Comparative analysis of T cell imaging with human nuclear reporter genes

Maxim A. Moroz, Hanwen Zhang, Jason Lee, Ekaterina Moroz, Juan Zurita, Larissa Shenker, Inna Serganova, Ronald Blasberg, Vladimir Ponomarev

Research output: Contribution to journalArticlepeer-review

63 Scopus citations


Monitoring genetically altered T cells is an important component of adoptive T cell therapy in patients, and the ability to visualize their trafficking/targeting, proliferation/expansion, and retention/death using highly sensitive reporter systems that do not induce an immunologic response would provide useful information. Therefore, we focused on human reporter gene systems that have the potential for translation to clinical studies. The objective of the in vivo imaging studies was to determine the minimum number of T cells that could be visualized with the different nuclear reporter systems. We determined the imaging sensitivity (lower limit of T cell detection) of each reporter using appropriate radiolabeled probes for PET or SPECT imaging. Methods: Human T cells were transduced with retroviral vectors encoding for the human norepinephrine transporter (hNET), human sodium-iodide symporter (hNIS), a human deoxycytidine kinase double mutant (hdCKDM), and herpes simplex virus type 1 thymidine kinase (hsvTK) reporter genes. After viability and growth were assessed, 105 to 3 ± 106 reporter T cells were injected subcutaneously on the shoulder area. The corresponding radiolabeled probe was injected intravenously 30 min later, followed by sequential PET or SPECT imaging. Radioactivity at the T cell injection sites and in the thigh (background) was measured. Results: The viability and growth of experimental cells were unaffected by transduction. The hNET/meta-18F-fluorobenzylguanidine (18F-MFBG) reporter system could detect less than 1 ± 105 T cells because of its high uptake in the transduced T cells and low background activity. The hNIS/124Iiodide reporter system could detect approximately 1 ± 106 T cells; 124I-iodide uptake at the T cell injection site was time-dependent and associated with high background. The hdCKDM/2'-18F-fluoro- 5-ethyl-1-b-D-arabinofuranosyluracil (18F-FEAU) and hsvTK/18FFEAU reporter systems detected approximately 3 ± 105 T cells, respectively. 18F-FEAU was a more efficient probe (higher uptake, lower background) than 124I-1-(2-deoxy-2-fluoro-1-D-arabinofuranosyl)- 5-iodouracil for both hdCKDM and hsvTK. Conclusion: A comparison of different reporter gene-reporter probe systems for imaging of T cell number was performed, and the hNET/18F-MFBG PET reporter system was found to be the most sensitive and capable of detecting approximately 35-40 ± 103 T cells at the site of T cell injection in the animal model.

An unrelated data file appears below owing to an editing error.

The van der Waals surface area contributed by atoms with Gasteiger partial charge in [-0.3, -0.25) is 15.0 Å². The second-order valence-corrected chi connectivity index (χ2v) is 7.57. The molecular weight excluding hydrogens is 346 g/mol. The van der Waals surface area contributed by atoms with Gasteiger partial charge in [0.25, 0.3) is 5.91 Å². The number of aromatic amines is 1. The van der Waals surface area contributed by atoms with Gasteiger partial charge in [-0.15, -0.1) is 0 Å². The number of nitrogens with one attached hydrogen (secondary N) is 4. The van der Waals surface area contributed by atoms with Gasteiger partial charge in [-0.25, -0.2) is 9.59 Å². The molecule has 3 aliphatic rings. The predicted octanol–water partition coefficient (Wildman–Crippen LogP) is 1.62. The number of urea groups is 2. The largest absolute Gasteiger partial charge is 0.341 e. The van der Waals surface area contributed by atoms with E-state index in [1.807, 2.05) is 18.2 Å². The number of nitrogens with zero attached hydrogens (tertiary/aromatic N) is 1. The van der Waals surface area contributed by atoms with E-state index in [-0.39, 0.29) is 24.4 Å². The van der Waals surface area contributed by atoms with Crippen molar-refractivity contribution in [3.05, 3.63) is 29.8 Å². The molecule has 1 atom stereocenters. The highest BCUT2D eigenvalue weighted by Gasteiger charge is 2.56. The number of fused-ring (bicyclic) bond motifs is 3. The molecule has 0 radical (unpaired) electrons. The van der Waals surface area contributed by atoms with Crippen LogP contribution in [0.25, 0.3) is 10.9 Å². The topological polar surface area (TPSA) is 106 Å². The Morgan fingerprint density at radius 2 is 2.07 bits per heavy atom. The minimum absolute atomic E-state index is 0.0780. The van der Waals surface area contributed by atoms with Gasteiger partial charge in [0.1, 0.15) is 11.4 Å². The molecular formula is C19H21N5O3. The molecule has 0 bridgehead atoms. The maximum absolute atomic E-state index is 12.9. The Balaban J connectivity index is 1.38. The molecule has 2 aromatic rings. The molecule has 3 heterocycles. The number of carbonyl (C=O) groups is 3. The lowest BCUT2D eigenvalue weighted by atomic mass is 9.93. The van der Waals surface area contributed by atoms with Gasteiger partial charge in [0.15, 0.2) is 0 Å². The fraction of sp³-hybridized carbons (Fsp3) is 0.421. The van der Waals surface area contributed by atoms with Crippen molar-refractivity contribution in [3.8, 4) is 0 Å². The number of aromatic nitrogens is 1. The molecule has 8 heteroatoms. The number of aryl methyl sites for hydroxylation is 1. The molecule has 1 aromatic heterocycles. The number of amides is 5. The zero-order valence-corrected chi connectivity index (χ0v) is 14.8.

Original languageEnglish
Pages (from-to)1055-1060
Number of pages6
JournalJournal of Nuclear Medicine
Issue number7
StatePublished - Jul 1 2015


  • Imaging
  • PET
  • Reporter genes
  • T cells


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